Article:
Millennium Bank agreed to pay $75.5 MM to resolve claims brought by the U.S. Securities and Exchange Commission in connection with a $130 MM Ponzi scheme that bilked investors out of more than $75 MM, the parties told a Texas federal judge on Wednesday.
Millennium and its parent company United Trust of Switzerland SA and affiliates UT of S LLC and Millennium Financial Group agreed to pay the settlement, which constitutes the entire amount of the fraud, and will file a motion for final judgment by April 30, according to court documents.
U.S. District Judge Reed C. O'Connor also dismissed claims against a number of relief defendants who were not charged with violation of securities law but were named for collection purposes.
In February, Millennium owner William J. Wise was sentenced to more than 21 years in federal prison for orchestrating the scheme which prosecutors say netted more than $129.5 MM in fraudulent certificates of deposit from more than 1,200 investors, causing losses in excess of $75 MM.
Wise defrauded investors by selling bogus CDs he promised would deliver returns more than three times greater than other banks, according to prosecutors.
The SEC charged Wise and alleged co-conspirator Jacqueline Hoegel with conspiracy, mail fraud and wire fraud but later dropped the charges against Hoegel in late 2013. Co-defendants Kristi M. Hoegel, Jacqueline Hoegel’s daughter, former Millennium managing director Brijesh Chopra and former executive director Philippe Angeloni previously settled claims with the SEC.
Millennium Bank was based in St. Vincent and the Grenadines and attracted investors through Internet and conventional advertising and lured investors by promising massive returns, according to the complaint. The bank said it was “not affected by the global financial crisis” and had “a 100 percent client satisfaction record going back close to 10 years when Millennium Bank was founded.”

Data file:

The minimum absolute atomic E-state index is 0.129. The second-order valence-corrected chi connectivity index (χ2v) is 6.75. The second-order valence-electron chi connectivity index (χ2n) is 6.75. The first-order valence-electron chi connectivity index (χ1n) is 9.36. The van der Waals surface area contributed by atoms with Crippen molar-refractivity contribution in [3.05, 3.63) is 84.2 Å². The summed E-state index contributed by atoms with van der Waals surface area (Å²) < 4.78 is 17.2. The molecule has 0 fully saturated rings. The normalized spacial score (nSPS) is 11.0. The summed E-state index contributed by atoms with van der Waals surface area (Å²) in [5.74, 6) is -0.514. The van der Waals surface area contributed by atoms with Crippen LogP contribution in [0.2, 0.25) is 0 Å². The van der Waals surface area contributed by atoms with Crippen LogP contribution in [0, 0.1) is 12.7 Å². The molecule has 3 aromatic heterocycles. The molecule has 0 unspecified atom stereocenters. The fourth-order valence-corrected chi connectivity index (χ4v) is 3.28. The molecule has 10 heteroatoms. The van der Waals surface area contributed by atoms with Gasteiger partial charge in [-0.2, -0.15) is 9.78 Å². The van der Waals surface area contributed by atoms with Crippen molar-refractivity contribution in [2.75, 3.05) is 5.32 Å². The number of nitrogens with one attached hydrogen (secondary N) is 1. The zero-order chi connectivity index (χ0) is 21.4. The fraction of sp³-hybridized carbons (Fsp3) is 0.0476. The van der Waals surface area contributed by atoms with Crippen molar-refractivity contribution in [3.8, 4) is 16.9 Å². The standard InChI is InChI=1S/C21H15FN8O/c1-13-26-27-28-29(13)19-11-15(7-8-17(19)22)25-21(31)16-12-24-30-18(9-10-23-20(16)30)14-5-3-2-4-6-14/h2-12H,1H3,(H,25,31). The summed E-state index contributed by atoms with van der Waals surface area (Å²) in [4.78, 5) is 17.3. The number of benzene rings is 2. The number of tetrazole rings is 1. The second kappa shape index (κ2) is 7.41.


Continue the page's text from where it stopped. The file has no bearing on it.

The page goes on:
Much of the money collected by investors was deposited into local bank accounts in Raleigh, North Carolina, the prosecutors said, and about $14 MM of it went straight into the pockets of the defendants, primarily Wise, who was said to have taken $12 MM of that sum.
Representatives for the parties did not immediately respond to requests for comment late Wednesday.
The U.S. is represented by Jennifer D. Brandt of the SEC.
Angeloni is represented by Ross H. Parker of Munsch Hardt. Chopra is represented by Karen Lundskow Cook of Karen Cook PLLC. Lynn P. Wise is represented by William M. Ravkind of Ravkind & Associates LLC. Jacqueline S. Hoegel and other defendants represent themselves.
The case is United States Securities and Exchange Commission v. Millennium Bank et al., case number 7:09-cv-00050, in the U.S. District Court for the Northern District of Texas.